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Cell. 2018 Jan 11;172(1-2):135-146.e9. doi: 10.1016/j.cell.2017.11.025.

Metabolic Induction of Trained Immunity through the Mevalonate Pathway.

Author information

1
Department of Internal Medicine, Radboud University Medical Center, 6525 GA Nijmegen, the Netherlands; Department of Experimental Vascular Medicine, Academic Medical Centre, Amsterdam, the Netherlands.
2
Department of Internal Medicine, Radboud University Medical Center, 6525 GA Nijmegen, the Netherlands.
3
Faculty of Science, Department of Molecular Biology, Radboud University, 6525GA Nijmegen, the Netherlands.
4
Institute for Clinical Chemistry and Laboratory Medicine, Medical Faculty, Technische Universität Dresden, Fetscherstraße 74, 01307 Dresden, Germany.
5
Department of Genetics, University Medical Center Groningen, Nijmegen, the Netherlands.
6
Department of Rheumatology, Radboud University Medical Center, 6525 GA Nijmegen, the Netherlands.
7
Department of Medicine, Division of Endocrinology, Radboud University Nijmegen, Geert Grooteplein 8, Nijmegen, the Netherlands.
8
Department of Internal Medicine, Radboud University Medical Center, 6525 GA Nijmegen, the Netherlands; Department of Medical Genetics, University of Medicine and Pharmacy "Iuliu Hatieganu," Cluj-Napoca, Romania.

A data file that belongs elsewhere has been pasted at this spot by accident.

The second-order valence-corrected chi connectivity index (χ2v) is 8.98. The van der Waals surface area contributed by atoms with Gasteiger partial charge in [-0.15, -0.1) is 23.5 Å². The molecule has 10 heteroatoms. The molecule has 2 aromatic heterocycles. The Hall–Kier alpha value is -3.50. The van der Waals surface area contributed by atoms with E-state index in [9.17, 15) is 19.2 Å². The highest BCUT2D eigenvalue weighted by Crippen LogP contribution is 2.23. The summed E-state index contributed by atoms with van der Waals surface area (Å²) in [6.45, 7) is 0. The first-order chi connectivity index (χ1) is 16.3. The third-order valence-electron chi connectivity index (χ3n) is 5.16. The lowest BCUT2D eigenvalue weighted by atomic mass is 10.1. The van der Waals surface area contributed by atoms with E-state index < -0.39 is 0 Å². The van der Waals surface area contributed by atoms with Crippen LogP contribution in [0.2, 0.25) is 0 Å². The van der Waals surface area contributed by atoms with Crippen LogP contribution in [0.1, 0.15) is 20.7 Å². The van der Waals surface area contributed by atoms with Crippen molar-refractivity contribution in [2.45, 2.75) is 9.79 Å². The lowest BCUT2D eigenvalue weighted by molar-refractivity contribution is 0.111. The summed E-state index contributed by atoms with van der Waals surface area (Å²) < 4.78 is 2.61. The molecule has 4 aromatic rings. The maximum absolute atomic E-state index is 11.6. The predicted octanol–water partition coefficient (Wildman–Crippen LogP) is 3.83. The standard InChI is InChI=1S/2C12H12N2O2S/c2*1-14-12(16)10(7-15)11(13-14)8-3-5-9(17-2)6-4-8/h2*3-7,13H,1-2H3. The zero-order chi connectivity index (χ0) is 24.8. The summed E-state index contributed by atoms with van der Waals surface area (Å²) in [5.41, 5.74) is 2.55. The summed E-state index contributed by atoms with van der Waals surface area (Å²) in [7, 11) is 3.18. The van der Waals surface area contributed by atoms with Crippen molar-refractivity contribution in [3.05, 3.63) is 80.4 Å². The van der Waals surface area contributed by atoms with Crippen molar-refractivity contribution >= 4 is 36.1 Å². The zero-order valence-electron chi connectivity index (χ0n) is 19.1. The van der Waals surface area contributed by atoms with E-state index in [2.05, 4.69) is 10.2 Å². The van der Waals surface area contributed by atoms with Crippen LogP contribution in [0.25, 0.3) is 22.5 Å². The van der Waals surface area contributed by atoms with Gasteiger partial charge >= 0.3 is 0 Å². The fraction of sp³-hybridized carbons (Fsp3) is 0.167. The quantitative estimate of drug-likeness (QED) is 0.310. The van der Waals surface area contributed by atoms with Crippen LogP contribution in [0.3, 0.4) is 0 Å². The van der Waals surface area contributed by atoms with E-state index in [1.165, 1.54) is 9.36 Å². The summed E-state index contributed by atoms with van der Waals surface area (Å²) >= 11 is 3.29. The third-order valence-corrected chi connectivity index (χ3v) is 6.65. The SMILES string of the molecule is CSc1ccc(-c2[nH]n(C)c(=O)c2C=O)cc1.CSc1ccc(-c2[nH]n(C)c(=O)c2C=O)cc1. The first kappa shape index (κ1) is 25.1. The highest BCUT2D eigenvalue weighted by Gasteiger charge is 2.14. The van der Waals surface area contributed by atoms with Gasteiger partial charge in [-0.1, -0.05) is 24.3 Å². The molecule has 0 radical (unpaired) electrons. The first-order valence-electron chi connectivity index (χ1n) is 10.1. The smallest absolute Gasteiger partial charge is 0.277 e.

9
Department of Internal Medicine, Radboud University Medical Center, 6525 GA Nijmegen, the Netherlands. Electronic address: niels.riksen@radboudumc.nl.
10
Department of Internal Medicine, Radboud University Medical Center, 6525 GA Nijmegen, the Netherlands; Department for Genomics & Immunoregulation, Life and Medical Sciences Institute (LIMES), University of Bonn, 53115 Bonn, Germany. Electronic address: mihai.netea@radboudumc.nl.

Abstract

Innate immune cells can develop long-term memory after stimulation by microbial products during infections or vaccinations. Here, we report that metabolic signals can induce trained immunity. Pharmacological and genetic experiments reveal that activation of the cholesterol synthesis pathway, but not the synthesis of cholesterol itself, is essential for training of myeloid cells. Rather, the metabolite mevalonate is the mediator of training via activation of IGF1-R and mTOR and subsequent histone modifications in inflammatory pathways. Statins, which block mevalonate generation, prevent trained immunity induction. Furthermore, monocytes of patients with hyper immunoglobulin D syndrome (HIDS), who are mevalonate kinase deficient and accumulate mevalonate, have a constitutive trained immunity phenotype at both immunological and epigenetic levels, which could explain the attacks of sterile inflammation that these patients experience. Unraveling the role of mevalonate in trained immunity contributes to our understanding of the pathophysiology of HIDS and identifies novel therapeutic targets for clinical conditions with excessive activation of trained immunity.

KEYWORDS:

HIDS; epigenetics; hyper IgD syndrome; immunometabolism; innate immune memory; macrophages; metabolism; mevalonate kinase deficiency; monocytes; trained immunity

PMID:
29328908
DOI:
10.1016/j.cell.2017.11.025
[Indexed for MEDLINE]
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